As long as they’re cool with it.
Right. And you’ve got to continually find out the answers to their questions: Give them the proof that everything’s safe.
How long did it take you to do that?
A number of months. It’s been a process, and a great one for us because we were able to train our team as well. So there’ll be a real close relationship between the butcher shop and the dining room, of course. We’ll butcher whole animals in the shop, but we’ll also cook whole animals in the restaurant. We’ve built a fire pit in there that will do the sort of Argentinean-style grilling. So there will be different things going on in the building, which will make it a bit more interesting.
So the butcher shop will smell great.
Yeah. Imagine that.
We want it to be sort of an old-world place, in many respects. You know, the art of butchery is as old as it gets. An animal gets slaughtered, and then what happens to it before you cook it? It’s obviously happened forever.
But in many ways it’s been lost, because what happens these days is an animal gets killed at an abattoir and it goes to a big processing facility and that piece of meat goes through a nitrogen tunnel and gets the core of it frozen and it goes through a slicing machine, and a lot of that craft skill is lost because as you have less and less people in that industry, then you have less and less people to teach others.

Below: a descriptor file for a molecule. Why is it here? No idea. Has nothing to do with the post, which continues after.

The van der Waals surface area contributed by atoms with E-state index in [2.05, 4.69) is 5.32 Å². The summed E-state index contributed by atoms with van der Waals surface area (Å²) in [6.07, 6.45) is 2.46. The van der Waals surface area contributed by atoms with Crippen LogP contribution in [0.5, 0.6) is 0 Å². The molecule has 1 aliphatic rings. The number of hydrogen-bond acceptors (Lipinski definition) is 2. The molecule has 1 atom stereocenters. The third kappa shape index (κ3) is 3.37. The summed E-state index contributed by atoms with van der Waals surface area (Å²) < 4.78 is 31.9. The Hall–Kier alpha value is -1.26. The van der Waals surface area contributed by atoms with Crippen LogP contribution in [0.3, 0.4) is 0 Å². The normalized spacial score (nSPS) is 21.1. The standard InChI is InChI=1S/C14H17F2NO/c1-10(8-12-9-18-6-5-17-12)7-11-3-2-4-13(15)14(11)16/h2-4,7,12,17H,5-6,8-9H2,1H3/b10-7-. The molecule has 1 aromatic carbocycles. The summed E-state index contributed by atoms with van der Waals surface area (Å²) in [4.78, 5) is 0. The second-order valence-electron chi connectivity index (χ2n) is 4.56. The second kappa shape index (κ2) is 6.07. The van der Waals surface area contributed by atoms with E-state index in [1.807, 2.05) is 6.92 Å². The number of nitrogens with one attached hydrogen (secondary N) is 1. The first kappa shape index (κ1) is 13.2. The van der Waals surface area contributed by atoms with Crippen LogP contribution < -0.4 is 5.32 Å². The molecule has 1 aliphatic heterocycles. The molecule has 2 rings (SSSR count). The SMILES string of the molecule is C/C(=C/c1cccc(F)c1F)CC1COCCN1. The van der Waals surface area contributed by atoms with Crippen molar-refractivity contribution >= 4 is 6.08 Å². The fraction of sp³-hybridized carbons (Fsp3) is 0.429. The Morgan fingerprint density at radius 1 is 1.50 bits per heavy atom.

So we want to bring a little bit of that back. From a cook’s perspective, in my mind, there’s something a little lost when you separate [butchery and cooking] so drastically, which is what has always happened, right? A butcher is responsible for cutting meat and selling it, and then a cook is responsible for cooking it, and it’s rare that there’s a real understanding or crossover.
But [a butcher] can treat the meat in a number of different ways to improve its eating quality — dry-aging, tender stretching — and then once the cook gets it there’s other things you can continue to do to improve the eating quality. But the cook and the butcher haven’t crossed over as much. So it’s been cool putting this together.
Right. That was the hardest thing for us to navigate, because where do you put your flag in the sand? Is it grass-fed, is it all-natural, is it organic? Is it this, is it that?
The more we talked about it, the more we came back to what’s the most important thing, and to me, that’s how it eats — whether it’s delicious or not. And it just so happens that when you work with great ranchers and farmers you end up with pretty good natural product. We’ll have a pure grass-fed, and there’s some ups and downs about how people market that — pasture-fed beef is, you imagine, from a cow that walks around in the pasture and eats it. That’s not necessarily the case, because you can buy pasture from somewhere else and give them hay.
But we’ll have a full grass-fed offer. We’re also working with Creekstone, which is finished on grain, and of course the Wagyu is fed an allowance of rye, corn, wheat and a variety of things [including grass].
There’ll be something for everybody, and each thing has its own attributes.
It will be Curtis Stone certified.
Right. Delicious certified, which is the most important thing.